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devote

de·vote / diˈvōt/ • v. [tr.] 1. (devote something to) give all or a large part of one's time or resources to (a person, activity, or cause): I wanted to devote more time to my family she devoted herself to fund-raising. 2. archaic invoke or pronounce a curse upon. ORIGIN: late 16th cent. (in the sense ‘dedicate formally, consecrate’): from Latin devot- ‘consecrated,’ from the verb devovere, from de- ‘formally’ + vovere ‘to vow.’

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"devote." The Oxford Pocket Dictionary of Current English. . Encyclopedia.com. 15 Dec. 2017 <http://www.encyclopedia.com>.

"devote." The Oxford Pocket Dictionary of Current English. . Encyclopedia.com. (December 15, 2017). http://www.encyclopedia.com/humanities/dictionaries-thesauruses-pictures-and-press-releases/devote

"devote." The Oxford Pocket Dictionary of Current English. . Retrieved December 15, 2017 from Encyclopedia.com: http://www.encyclopedia.com/humanities/dictionaries-thesauruses-pictures-and-press-releases/devote

devote

devote XVI. f. dēvōt-, pp. stem of L. dēvovēre, f. DE- 3 + vovēre vow.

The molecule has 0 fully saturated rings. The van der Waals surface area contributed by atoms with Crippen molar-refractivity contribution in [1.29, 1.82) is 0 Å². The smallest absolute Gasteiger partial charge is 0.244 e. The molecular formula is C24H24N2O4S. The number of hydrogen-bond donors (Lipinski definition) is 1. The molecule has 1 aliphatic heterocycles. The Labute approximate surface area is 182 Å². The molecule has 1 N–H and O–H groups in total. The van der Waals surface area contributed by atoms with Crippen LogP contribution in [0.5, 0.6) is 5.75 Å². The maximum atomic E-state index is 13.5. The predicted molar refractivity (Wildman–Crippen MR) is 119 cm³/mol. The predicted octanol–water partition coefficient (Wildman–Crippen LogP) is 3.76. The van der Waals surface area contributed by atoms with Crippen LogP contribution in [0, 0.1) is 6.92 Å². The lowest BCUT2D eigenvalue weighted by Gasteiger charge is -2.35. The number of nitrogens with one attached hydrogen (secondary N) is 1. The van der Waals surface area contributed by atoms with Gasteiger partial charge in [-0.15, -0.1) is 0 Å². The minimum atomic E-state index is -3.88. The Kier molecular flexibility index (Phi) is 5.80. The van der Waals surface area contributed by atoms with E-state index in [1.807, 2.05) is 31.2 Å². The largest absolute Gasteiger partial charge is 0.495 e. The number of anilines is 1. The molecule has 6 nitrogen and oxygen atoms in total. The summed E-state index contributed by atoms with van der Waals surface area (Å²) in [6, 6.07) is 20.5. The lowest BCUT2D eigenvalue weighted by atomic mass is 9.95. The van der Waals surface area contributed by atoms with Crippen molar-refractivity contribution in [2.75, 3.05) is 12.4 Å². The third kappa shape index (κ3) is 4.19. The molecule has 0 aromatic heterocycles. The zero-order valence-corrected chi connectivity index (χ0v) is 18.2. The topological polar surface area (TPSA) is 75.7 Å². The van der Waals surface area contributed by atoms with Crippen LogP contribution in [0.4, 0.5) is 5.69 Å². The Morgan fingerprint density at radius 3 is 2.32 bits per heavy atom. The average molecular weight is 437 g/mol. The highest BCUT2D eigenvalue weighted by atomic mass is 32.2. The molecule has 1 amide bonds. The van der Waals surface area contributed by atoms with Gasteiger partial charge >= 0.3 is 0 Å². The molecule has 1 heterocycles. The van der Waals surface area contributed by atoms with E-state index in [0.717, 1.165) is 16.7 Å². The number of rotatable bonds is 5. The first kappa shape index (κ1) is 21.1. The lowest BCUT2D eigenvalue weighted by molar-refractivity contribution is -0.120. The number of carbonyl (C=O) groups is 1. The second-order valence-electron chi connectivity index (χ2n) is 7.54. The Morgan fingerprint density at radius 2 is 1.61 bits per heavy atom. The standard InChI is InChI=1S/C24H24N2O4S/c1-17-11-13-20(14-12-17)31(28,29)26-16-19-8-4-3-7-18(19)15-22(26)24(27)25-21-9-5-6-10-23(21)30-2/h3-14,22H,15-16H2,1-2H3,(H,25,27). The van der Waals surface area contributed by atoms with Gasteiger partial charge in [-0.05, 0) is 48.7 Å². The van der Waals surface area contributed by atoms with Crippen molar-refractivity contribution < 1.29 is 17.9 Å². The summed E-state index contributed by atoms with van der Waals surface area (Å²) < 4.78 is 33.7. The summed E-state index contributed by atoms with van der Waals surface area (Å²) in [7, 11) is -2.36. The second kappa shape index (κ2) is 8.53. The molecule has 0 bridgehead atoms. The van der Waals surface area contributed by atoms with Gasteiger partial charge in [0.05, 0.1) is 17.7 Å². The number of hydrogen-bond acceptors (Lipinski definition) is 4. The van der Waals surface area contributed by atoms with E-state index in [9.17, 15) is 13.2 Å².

Hence devotee XVII. See -EE. So devotion XIII. — (O)F. — L.

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"devote." The Concise Oxford Dictionary of English Etymology. . Encyclopedia.com. 15 Dec. 2017 <http://www.encyclopedia.com>.

"devote." The Concise Oxford Dictionary of English Etymology. . Encyclopedia.com. (December 15, 2017). http://www.encyclopedia.com/humanities/dictionaries-thesauruses-pictures-and-press-releases/devote-0

"devote." The Concise Oxford Dictionary of English Etymology. . Retrieved December 15, 2017 from Encyclopedia.com: http://www.encyclopedia.com/humanities/dictionaries-thesauruses-pictures-and-press-releases/devote-0